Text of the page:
Robin Park, a 17-year-old from Princeton Junction, has been selected to join Carnegie Hall’s National Youth Ensemble for 2018.
Each summer, Carnegie Hall’s Weill Music Institute chooses young adults from around the country to form the National Youth Orchestra of the United Stated of America (NYO-USA).
Park, who was a part of the Philadelphia Youth Orchestra, was chosen along with seven of his fellow musicians to tour the world with NYO-USA.
“To me, NYO-USA was always some kind of golden apple at the top of the hill,” Park said. “Ever since I was in middle school, which was when first I witnessed the inaugural season of NYO thanks to my sister being a part of it, I would always think, ‘Wow, I wish I could be a part of that group at least once in my lifetime.’ Having seen NYO evolve and develop over the years indirectly through my sister, I now see NYO in a very intimate way. And I think it is because of this that I am all the more excited and feel very thankful that I was given the chance to be a part of NYO this year.”
Park, who was accepted into NYO-USA for playing the cello, didn’t start his musical career with his preferred instrument.
“I actually began with the piano at the age of 4. However every time I played the piano, I would cry and complain about how hard it was to reach the keys and to coordinate both hands at the same time,” he said. “So, my mom tried to get me to play the violin because my sister was rather good at it; but alas, I couldn’t even keep the violin on my shoulder, much less play it. Because of all this, my mom gave up on trying to make me into a musician for a solid three years, until I saw the cello for the first time. The cello looked like it would be the perfect instrument for me – I loved its rich tone, I loved how the cellist seemed to play it with their whole body, and, most importantly, I could play it while sitting down in a relatively comfortable position.”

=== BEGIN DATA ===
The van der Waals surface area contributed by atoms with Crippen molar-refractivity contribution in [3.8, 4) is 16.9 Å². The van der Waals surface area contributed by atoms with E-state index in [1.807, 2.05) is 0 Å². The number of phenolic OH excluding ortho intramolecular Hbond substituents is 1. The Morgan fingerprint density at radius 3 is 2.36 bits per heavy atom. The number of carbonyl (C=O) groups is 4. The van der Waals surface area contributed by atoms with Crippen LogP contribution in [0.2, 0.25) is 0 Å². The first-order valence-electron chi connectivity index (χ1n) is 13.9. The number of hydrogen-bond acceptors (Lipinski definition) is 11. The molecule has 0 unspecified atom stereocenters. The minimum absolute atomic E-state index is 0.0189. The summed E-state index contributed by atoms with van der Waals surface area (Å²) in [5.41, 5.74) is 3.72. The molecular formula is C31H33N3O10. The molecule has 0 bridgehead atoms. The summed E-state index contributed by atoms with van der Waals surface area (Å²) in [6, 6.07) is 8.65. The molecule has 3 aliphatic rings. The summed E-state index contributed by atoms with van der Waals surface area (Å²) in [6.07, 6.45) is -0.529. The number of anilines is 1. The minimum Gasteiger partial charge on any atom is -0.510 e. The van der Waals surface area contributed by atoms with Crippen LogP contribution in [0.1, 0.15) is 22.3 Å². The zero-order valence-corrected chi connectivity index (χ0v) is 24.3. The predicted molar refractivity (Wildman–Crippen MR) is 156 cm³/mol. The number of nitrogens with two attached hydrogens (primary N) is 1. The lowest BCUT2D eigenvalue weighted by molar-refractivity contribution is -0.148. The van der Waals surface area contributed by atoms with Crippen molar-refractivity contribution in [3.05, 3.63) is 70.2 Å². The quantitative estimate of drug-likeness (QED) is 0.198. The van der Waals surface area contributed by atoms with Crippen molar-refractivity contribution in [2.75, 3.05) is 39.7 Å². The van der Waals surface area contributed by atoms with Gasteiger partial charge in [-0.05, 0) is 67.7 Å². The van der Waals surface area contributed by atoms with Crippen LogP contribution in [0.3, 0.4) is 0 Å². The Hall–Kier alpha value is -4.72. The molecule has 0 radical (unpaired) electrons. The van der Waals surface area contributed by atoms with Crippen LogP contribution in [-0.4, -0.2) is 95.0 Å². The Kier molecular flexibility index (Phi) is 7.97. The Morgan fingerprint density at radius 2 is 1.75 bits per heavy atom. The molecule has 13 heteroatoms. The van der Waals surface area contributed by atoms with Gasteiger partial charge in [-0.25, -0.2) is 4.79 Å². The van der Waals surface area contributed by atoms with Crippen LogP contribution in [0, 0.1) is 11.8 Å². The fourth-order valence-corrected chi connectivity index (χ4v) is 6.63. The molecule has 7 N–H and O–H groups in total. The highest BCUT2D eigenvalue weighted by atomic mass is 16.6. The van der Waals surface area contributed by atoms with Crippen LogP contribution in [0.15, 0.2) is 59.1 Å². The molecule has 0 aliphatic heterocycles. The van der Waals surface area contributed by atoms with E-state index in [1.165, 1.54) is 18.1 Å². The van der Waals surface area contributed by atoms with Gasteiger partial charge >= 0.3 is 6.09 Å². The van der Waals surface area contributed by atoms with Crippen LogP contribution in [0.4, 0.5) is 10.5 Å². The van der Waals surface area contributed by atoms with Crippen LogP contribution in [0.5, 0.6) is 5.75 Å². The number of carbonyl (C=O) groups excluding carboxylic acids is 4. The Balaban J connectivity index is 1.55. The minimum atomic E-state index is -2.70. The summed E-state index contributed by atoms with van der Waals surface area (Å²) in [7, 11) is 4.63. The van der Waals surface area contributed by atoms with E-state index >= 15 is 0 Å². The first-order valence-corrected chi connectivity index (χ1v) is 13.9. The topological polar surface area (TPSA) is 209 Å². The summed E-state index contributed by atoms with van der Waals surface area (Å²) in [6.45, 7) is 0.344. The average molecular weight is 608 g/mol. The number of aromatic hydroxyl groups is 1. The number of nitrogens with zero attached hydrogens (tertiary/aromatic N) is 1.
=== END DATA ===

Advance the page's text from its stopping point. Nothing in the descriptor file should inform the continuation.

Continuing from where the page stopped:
When Park first began to play the cello, he didn’t see it as a chore but as a form of amusement.
“I was only interested in learning it for the fun of it,” he said. “To me, the cello was merely a toy, just a mode of entertainment. However, when I reached the age of 12, I began to get into music and ever since then – through various programs, such as camps, seminars and masterclasses – I learned the diversity and depth of the world of music; and through competitions and performance experiences, I was able to learn of the joy of playing before an audience.”
The West Windsor-Plainsboro High School North student had a long preparation for the audition process to even be considered for NYO-USA.
“The audition process was very stressful to say the least,” Park said. “I knew that trying to prepare for it close to the deadline would be a risky choice, so I began to prepare for the audition early on. I have to say that it wasn’t exactly the most fun thing because NYO’s audition requires not only recordings of my solo works, but also orchestral excerpts. Throughout my entire preparation stage, I focused mainly on my excerpts, since I had received advice from many NYO alumni that excerpts were the most important part of the audition. Nevertheless, I have to admit that the audition process allowed me to greatly improve as a musician in many aspects, such as musicality, responsibility and perseverance.”
The summer tour for NYO-USA will begin at Carnegie Hall and makes its way to New York, and then the orchestra will fly to Asia, where they will tour from China to Taiwan to South Korea.
“Having been accepted this year is also a huge stroke of luck for me because thanks to one of NYO’s tour destinations being South Korea, I will be able to finally see my extended family in Korea and show them how much I’ve grown as a person and as a musician,” Park said. “Being able to visit all of these famous Asian cities and being able to play in their most famous concert halls – in front of vast and diverse audiences – will truly be an honor and an unforgettable experience.”